Home » Alberta Adventure Guide » Happy trails: Bring your bike to the mountains
Tammy from Florida writes: “Hello. I’m a biker – not a motorcyclist, but a mountain biker. I’ve ridden on every mountain trial I could find here in the eastern U.S. Unfortunately, I don’t live in the most mountainous area in the world! But I’ll be taking some trips to Canada here soon, and that put me in mind of the Canadian Rockies. Mountains! So … what are the trails like?”
Tammy, I think you called it already: “Mountains!” pretty much says it all, doesn’t it? I get the idea from what you said that you’re experienced and fit, but for anyone else who’s interested, the Rockies offer trails for everyone’s ability and background.
Banff National Park is a good place to start, especially for the novice rider. There are several roads you can ride, and most of them are fairly easy. And more than fairly rewarding! You can bike in town or head out through some lovely wilderness.
I mention it first largely because I was out on my bike the other day. Hey, I get tired of walking here, there and everywhere. Not that there’s anything wrong with hiking! But the nice thing about mountain biking, as I’m sure you’ve found, Tammy, is that you get the same rewards as hiking – being out in the air, able to get to places a car won’t go, etc. – but you can cover a lot more ground.
On this occasion I happened to be riding along the Sundance Canyon. I wanted to get back to the Cave and Basin National Historic Site, because I hadn’t been there in a little while, and though it’s not too far to walk I just didn’t feel like hoofing it. It’s a gorgeous ride. If you like forests then this one is definitely for you!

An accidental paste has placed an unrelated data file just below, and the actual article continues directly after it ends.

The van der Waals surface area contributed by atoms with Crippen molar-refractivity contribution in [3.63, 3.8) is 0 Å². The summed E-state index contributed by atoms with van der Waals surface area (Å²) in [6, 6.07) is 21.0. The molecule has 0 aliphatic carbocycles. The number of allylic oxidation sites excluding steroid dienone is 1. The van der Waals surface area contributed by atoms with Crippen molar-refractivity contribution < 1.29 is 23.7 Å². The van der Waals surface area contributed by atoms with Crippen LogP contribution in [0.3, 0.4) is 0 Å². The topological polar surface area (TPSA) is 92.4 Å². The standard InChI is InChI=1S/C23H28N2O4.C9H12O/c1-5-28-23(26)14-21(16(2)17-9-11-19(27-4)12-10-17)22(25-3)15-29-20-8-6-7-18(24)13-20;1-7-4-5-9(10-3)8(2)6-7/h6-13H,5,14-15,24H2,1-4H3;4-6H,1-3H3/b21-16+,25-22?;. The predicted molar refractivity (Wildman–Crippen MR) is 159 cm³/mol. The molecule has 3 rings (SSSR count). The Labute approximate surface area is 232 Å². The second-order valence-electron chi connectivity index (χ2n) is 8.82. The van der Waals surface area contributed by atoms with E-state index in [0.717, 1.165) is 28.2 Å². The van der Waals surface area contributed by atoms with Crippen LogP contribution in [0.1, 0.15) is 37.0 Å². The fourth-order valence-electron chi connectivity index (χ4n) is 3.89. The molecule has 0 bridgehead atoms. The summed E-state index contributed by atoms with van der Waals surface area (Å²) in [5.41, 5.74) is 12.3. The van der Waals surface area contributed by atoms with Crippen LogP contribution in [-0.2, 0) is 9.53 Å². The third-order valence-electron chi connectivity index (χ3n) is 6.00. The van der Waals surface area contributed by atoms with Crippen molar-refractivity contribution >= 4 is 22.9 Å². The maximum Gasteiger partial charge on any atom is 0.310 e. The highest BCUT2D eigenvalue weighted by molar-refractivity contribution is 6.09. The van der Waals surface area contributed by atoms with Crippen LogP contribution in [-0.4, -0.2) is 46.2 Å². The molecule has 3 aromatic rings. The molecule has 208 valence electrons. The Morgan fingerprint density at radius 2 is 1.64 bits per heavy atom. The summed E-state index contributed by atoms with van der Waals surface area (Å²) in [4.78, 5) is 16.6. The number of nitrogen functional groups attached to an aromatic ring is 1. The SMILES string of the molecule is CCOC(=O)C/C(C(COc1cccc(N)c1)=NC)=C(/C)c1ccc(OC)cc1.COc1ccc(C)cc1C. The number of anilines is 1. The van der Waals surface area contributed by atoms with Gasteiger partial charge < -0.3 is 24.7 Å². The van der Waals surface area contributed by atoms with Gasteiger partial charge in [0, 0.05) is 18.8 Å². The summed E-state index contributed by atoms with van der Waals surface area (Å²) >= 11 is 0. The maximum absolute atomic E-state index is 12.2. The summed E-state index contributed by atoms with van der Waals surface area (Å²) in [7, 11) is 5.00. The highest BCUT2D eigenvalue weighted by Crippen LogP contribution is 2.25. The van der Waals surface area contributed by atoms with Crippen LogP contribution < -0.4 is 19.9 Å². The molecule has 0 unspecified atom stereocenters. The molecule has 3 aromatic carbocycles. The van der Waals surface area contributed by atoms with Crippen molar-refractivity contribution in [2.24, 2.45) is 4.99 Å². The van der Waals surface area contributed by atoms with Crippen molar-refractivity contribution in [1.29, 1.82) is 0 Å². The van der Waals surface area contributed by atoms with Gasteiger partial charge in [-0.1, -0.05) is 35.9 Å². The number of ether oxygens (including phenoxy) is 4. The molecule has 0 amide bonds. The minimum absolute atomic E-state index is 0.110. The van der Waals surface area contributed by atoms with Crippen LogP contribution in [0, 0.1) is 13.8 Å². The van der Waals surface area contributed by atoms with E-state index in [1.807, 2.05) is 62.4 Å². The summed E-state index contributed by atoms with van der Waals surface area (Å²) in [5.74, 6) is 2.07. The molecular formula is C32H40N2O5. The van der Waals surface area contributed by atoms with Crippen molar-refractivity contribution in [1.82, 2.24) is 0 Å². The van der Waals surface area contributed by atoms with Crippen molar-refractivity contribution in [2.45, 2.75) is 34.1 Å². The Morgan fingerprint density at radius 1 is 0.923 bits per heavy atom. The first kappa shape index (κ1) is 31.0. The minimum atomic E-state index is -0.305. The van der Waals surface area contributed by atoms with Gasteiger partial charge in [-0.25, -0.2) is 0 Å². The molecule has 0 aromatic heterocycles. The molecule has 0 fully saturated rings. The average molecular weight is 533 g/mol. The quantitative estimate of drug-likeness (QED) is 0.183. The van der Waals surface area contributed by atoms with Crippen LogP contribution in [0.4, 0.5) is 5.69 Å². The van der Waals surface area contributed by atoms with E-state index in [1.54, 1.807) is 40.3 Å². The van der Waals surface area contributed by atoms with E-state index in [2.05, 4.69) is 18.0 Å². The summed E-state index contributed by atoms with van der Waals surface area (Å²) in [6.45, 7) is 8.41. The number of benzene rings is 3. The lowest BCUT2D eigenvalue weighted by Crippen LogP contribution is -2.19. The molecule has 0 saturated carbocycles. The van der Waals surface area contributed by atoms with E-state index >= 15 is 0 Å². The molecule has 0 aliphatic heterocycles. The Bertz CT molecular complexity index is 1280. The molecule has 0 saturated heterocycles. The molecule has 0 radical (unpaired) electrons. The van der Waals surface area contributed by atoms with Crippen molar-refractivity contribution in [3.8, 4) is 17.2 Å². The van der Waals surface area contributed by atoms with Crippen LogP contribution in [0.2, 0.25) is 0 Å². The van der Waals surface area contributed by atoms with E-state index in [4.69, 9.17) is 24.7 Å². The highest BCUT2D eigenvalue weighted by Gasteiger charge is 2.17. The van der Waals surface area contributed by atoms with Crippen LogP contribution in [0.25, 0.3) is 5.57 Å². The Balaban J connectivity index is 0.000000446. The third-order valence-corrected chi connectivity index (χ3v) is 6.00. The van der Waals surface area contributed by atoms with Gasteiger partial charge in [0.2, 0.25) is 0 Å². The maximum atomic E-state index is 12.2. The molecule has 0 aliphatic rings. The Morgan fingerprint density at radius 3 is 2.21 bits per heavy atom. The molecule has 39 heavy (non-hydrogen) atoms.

Besides, I’d just met a young couple from Vancouver who liked to bike. They were a little down because it turned out the wife had twisted her ankle that morning and wasn’t up to the ride. Her husband was more than willing to stay with her, but she insisted that he take the ride they’d come out here to do. She just wanted to make sure he had a partner. Well, how could a mountain man leave someone like that in need? I was happy to partner him for the ride.
That, my friends, is the number one rule of mountain biking up here – and in general. Do not ride alone. Accidents happen to even the best riders, and there are some fairly isolated areas up here. And that’s not to mention the wildlife! Most critters will want to avoid you, so be sure to ride at a safe speed and stay alert, and you’ll be fine. But even one that might be interested in you will think twice about it if you’re with someone else. It’s safer all around, believe me.
For you experienced riders out there, I know I’m preaching to the choir here. But I don’t think you can ever overemphasize safety.
By the way, Tammy, I’ve got one recommendation for you. As I said, you’ll find trails all over the place, some easy, some just for the experts, and many somewhere in between. But one trail I urge everyone to ride is the Great Divide Trail.
The trail follows the divide between the Alberta and British Columbia. The whole thing covers about 1,200 kilometers (700 miles), so obviously I’m not saying you can ride it in a day! I’ll give you at least two. Ha. I’m kidding, of course. But along those 1,200 kilometers, literally everything that makes the Canadian Rockies what they are can be found.
The trail begins in Waterton Lakes National Park, just north of the U.S. Border, and ends in Kakwa Provincial Park, right above Jasper National Park. In between it also travels through Banff, Kootenay and Yoho, not to mention seven provincial parks and a whole host of other places. It crosses the actual divide at least 30 times.
So if you want a look at everything the Rockies have to offer, get yourself out on this trail wherever you can. And happy biking!